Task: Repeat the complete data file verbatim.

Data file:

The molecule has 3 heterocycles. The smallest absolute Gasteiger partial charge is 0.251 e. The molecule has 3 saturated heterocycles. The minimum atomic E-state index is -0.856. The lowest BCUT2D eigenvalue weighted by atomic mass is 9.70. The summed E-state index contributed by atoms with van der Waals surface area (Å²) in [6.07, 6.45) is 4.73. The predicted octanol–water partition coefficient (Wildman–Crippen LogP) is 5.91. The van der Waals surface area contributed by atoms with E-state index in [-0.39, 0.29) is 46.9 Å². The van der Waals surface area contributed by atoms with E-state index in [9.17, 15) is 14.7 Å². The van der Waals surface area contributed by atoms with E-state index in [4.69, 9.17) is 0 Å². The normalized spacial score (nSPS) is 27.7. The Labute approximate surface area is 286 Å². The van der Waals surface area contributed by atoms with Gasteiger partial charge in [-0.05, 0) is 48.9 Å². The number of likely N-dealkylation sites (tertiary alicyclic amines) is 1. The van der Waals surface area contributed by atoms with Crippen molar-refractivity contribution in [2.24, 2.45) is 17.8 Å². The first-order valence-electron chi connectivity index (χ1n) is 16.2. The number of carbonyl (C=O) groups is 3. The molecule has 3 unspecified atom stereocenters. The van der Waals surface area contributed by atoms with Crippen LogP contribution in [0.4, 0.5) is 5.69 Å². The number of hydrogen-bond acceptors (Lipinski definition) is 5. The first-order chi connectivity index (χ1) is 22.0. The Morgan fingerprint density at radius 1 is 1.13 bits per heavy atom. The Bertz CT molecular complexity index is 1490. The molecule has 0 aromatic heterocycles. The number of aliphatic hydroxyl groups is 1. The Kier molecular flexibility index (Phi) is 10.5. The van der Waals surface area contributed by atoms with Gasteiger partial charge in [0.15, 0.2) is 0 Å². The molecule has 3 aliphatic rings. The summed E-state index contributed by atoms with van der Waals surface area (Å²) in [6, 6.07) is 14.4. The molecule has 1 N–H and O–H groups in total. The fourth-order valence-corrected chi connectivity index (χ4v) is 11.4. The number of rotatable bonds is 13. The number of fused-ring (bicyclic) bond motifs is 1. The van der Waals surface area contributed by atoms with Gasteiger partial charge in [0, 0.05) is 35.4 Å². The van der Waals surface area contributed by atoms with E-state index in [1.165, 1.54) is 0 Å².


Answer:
The molecule has 3 heterocycles. The smallest absolute Gasteiger partial charge is 0.251 e. The molecule has 3 saturated heterocycles. The minimum atomic E-state index is -0.856. The lowest BCUT2D eigenvalue weighted by atomic mass is 9.70. The summed E-state index contributed by atoms with van der Waals surface area (Å²) in [6.07, 6.45) is 4.73. The predicted octanol–water partition coefficient (Wildman–Crippen LogP) is 5.91. The van der Waals surface area contributed by atoms with E-state index in [-0.39, 0.29) is 46.9 Å². The van der Waals surface area contributed by atoms with E-state index in [9.17, 15) is 14.7 Å². The van der Waals surface area contributed by atoms with E-state index in [4.69, 9.17) is 0 Å². The normalized spacial score (nSPS) is 27.7. The Labute approximate surface area is 286 Å². The van der Waals surface area contributed by atoms with Gasteiger partial charge in [-0.05, 0) is 48.9 Å². The number of likely N-dealkylation sites (tertiary alicyclic amines) is 1. The van der Waals surface area contributed by atoms with Crippen molar-refractivity contribution in [2.24, 2.45) is 17.8 Å². The first-order valence-electron chi connectivity index (χ1n) is 16.2. The number of carbonyl (C=O) groups is 3. The molecule has 3 unspecified atom stereocenters. The van der Waals surface area contributed by atoms with Crippen LogP contribution in [0.4, 0.5) is 5.69 Å². The number of hydrogen-bond acceptors (Lipinski definition) is 5. The first-order chi connectivity index (χ1) is 22.0. The Morgan fingerprint density at radius 1 is 1.13 bits per heavy atom. The Bertz CT molecular complexity index is 1490. The molecule has 0 aromatic heterocycles. The number of aliphatic hydroxyl groups is 1. The Kier molecular flexibility index (Phi) is 10.5. The van der Waals surface area contributed by atoms with Gasteiger partial charge in [0.15, 0.2) is 0 Å². The molecule has 3 aliphatic rings. The summed E-state index contributed by atoms with van der Waals surface area (Å²) in [6, 6.07) is 14.4. The molecule has 1 N–H and O–H groups in total. The fourth-order valence-corrected chi connectivity index (χ4v) is 11.4. The number of rotatable bonds is 13. The number of fused-ring (bicyclic) bond motifs is 1. The van der Waals surface area contributed by atoms with Gasteiger partial charge in [0, 0.05) is 35.4 Å². The van der Waals surface area contributed by atoms with E-state index in [1.165, 1.54) is 0 Å².